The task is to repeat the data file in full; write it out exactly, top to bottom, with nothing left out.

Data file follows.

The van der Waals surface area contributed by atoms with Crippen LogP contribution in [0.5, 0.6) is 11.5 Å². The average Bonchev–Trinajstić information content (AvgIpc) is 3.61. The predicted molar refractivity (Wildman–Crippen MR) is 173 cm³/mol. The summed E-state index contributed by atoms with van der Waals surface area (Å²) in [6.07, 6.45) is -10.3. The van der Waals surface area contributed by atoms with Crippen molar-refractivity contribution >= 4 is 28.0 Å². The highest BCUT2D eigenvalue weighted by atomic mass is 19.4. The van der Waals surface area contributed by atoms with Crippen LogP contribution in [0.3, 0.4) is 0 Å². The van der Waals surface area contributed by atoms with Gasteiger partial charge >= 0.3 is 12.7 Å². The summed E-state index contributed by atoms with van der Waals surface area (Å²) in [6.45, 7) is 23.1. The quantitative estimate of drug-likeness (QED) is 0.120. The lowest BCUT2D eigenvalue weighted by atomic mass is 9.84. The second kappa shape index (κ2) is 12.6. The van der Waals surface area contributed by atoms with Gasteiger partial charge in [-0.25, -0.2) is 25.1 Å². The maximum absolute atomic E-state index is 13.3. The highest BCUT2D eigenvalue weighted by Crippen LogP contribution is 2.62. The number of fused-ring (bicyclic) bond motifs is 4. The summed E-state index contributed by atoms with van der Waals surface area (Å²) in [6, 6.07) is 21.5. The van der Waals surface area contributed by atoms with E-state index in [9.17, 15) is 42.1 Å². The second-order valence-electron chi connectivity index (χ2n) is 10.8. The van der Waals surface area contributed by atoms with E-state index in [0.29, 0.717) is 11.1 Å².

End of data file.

The van der Waals surface area contributed by atoms with Crippen LogP contribution in [0.5, 0.6) is 11.5 Å². The average Bonchev–Trinajstić information content (AvgIpc) is 3.61. The predicted molar refractivity (Wildman–Crippen MR) is 173 cm³/mol. The summed E-state index contributed by atoms with van der Waals surface area (Å²) in [6.07, 6.45) is -10.3. The van der Waals surface area contributed by atoms with Crippen molar-refractivity contribution >= 4 is 28.0 Å². The highest BCUT2D eigenvalue weighted by atomic mass is 19.4. The van der Waals surface area contributed by atoms with Crippen LogP contribution in [0.3, 0.4) is 0 Å². The van der Waals surface area contributed by atoms with Gasteiger partial charge >= 0.3 is 12.7 Å². The summed E-state index contributed by atoms with van der Waals surface area (Å²) in [6.45, 7) is 23.1. The quantitative estimate of drug-likeness (QED) is 0.120. The lowest BCUT2D eigenvalue weighted by atomic mass is 9.84. The second kappa shape index (κ2) is 12.6. The van der Waals surface area contributed by atoms with Gasteiger partial charge in [-0.25, -0.2) is 25.1 Å². The maximum absolute atomic E-state index is 13.3. The highest BCUT2D eigenvalue weighted by Crippen LogP contribution is 2.62. The number of fused-ring (bicyclic) bond motifs is 4. The summed E-state index contributed by atoms with van der Waals surface area (Å²) in [6, 6.07) is 21.5. The van der Waals surface area contributed by atoms with E-state index in [9.17, 15) is 42.1 Å². The second-order valence-electron chi connectivity index (χ2n) is 10.8. The van der Waals surface area contributed by atoms with E-state index in [0.29, 0.717) is 11.1 Å².